Hepatitis B
& Hepatitis C

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Hepatitis Scotland AASLD e-Bulletin

 

Did you go to San Francisco?

Over 9,500 hepatologists and hepatology health professionals around the globe gathered in San Francisco between November 13-17 for the annual American Association for the Study of Liver Diseases (AASLD) Liver Meeting. In this newsletter we have linked to various articles relating to liver diseases research and treatment outcomes presented during the event.


Hepatitis C transmitted without blood

Hepatitis C virus is present in large enough quantitiesin the rectal fluid of men with HIV and hepatitis C co-infection to allow the transmission of HCV without the presence of blood. The research challenges current assumptions that hepatitis C transmission during anal intercourse occurs only as a result of bleeding, or through transmission in semen.

Another German study highlighted the level of HCV that is present in faeces, which could suggest another potential route of HCV transmission.


Testing, testing, one, two, wee

Researchers from the University of California havedeveloped a cheap urine test for hepatitis C which appears to screen, detect and confirm virus presence more efficiently than current methods. The new test detects infection through a urine sample and could make testing much easier for patients to access, potentially significantly reducing human resources, time, and costs involved with testing.


Espresso yourself!

Researchers collecting data from over 1100 liver clinic patients at Monash Medical Centre over 18 months have found that drinking coffee reduced liver stiffness in patients with hepatitis C, hepatitis B and fatty liver.

 

An unrelated study also presented found that coffee intake may reduce the risk of hepatocellular carcinoma (HCC) recurrence and improve survival following orthotopic liver transplantation (OLT).


Treatment news

A Chinese study (1394A, LB-23) has discovered that a very short regimen of direct-acting-antivirals can be highly effective in patients with HCV who show a rapid virological response (RVR) to the drugs. The findings suggest that it may be possible to cure patients within a period of three weeks. The shorter regimen could improve adherence, affordability and the accessibility of DAAs.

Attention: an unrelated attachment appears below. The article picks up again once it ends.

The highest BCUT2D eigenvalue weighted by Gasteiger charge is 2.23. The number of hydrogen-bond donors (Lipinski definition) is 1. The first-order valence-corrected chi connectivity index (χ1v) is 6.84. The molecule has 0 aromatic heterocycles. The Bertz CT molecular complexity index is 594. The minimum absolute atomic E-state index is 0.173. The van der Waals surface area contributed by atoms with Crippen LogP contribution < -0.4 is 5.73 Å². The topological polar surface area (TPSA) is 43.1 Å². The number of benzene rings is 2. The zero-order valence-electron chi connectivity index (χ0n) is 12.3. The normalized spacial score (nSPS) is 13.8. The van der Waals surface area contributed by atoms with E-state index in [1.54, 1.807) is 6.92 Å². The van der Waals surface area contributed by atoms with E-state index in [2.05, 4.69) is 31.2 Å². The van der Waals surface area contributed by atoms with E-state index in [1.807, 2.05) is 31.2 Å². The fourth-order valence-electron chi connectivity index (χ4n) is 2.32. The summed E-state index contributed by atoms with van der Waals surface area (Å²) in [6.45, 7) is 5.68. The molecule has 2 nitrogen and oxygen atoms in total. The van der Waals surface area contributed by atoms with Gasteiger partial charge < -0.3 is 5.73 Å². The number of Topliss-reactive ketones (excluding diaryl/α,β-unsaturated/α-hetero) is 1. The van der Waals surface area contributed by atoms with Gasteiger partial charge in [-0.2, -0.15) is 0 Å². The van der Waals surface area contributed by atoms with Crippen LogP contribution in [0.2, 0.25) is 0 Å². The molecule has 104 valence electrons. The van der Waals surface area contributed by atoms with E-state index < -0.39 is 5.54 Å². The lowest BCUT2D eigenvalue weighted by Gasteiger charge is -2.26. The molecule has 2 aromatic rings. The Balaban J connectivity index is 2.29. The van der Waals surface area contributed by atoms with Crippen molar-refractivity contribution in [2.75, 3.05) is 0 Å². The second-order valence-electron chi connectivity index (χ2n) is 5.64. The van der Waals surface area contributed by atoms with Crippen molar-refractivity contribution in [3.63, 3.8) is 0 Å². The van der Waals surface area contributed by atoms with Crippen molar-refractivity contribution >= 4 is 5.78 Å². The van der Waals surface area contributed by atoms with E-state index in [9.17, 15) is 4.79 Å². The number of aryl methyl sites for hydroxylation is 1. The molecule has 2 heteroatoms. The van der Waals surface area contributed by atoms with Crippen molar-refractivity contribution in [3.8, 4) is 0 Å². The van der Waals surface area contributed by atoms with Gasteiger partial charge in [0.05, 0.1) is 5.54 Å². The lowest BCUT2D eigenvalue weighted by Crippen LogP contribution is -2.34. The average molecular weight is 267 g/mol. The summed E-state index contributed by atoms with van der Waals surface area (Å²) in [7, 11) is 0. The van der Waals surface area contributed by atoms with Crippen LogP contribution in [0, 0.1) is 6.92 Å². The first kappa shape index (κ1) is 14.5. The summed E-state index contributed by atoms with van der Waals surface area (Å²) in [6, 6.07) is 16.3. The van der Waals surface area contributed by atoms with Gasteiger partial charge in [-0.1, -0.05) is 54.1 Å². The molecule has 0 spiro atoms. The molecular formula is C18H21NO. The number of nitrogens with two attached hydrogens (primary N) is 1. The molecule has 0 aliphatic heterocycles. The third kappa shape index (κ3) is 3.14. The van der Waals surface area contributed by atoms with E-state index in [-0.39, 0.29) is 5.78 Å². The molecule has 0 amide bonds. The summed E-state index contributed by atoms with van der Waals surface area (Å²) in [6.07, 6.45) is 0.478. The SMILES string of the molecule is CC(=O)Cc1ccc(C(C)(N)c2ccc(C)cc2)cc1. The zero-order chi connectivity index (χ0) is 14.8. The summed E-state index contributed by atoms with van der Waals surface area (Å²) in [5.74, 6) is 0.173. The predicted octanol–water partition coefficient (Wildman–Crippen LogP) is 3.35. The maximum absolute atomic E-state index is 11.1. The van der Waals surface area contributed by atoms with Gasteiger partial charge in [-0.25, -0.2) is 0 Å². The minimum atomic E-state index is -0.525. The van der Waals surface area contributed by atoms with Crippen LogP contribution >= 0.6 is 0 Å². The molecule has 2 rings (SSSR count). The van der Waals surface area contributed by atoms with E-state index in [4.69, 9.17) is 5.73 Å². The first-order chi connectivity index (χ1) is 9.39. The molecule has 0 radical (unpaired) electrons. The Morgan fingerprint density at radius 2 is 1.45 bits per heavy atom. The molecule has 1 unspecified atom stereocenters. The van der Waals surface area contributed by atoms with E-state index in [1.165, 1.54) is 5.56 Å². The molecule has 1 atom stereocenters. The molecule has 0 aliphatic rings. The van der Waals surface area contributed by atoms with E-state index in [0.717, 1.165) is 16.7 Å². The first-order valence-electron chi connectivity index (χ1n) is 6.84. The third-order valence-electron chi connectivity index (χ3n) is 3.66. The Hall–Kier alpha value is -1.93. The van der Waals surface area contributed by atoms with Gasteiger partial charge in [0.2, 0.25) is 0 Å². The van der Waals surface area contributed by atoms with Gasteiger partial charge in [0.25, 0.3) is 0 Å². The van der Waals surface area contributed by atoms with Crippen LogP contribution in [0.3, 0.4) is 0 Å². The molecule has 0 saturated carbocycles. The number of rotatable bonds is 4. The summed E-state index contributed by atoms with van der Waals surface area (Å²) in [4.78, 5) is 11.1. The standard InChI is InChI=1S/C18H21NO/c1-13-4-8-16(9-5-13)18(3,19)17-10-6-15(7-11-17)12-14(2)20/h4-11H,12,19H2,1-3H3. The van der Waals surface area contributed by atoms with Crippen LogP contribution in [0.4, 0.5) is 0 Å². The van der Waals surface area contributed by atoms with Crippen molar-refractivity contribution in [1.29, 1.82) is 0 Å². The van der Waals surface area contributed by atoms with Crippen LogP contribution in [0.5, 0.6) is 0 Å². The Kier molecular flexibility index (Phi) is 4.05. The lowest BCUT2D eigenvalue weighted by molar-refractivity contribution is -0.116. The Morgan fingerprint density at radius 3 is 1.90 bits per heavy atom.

Findings from studies assessing the effectiveness of two different combinations of two experimental direct-acting antivirals developed by AbbVie have found very high sustained virologic response rates in non-cirrhotic patients.


A triple combination of Gilead Sciences, Inc.’s sofosbuvir/ledipasvir (Harvoni) plus the experimental HCV protease inhibitor vedroprevir cured 96% of treatment-experienced, genotype 1 hepatitis C patients with cirrhosis, without the need for ribavirin. A co-formulation of sofosbuvir and velpatasvir produced a sustained virological response in 99% of people with all HCV genotypes, and 95% of those with harder-to-treat genotype 3.


A majority of people with chronic hepatitis C and advanced fibrosis or cirrhosis showedimprovement in liver health following treatment.


The ALLY-3+ trial treated fifty patients with HCV GT3 with a combination of daclatasvir (Daklinza/Bristol-Myers-Squibb) sofosbuvir (Sovaldi/Gilead) and ribavirin (Rebetol/Merck). The results found that the combination therapy achieved high SVR4 rates in patients with HCV GT3 with compensated advanced fibrosis or cirrhosis.


People who have cirrhosis at the time they are cured of hepatitis C retain a risk of developing liver cancer and will require long-term monitoring, studies have shown.


Re-treating with an interferon-free regimen that previously failed to cure hepatitis C can result in success if treatment is intensified, according to results from two studies.

Contact

Hepatitis Scotland
91 Mitchell Street
Glasgow
G1 3LN

Telephone: 0141 225 0419
Fax: 0141 248 6414

 

Email:

enquiries@hepatitisscotland.org.uk 

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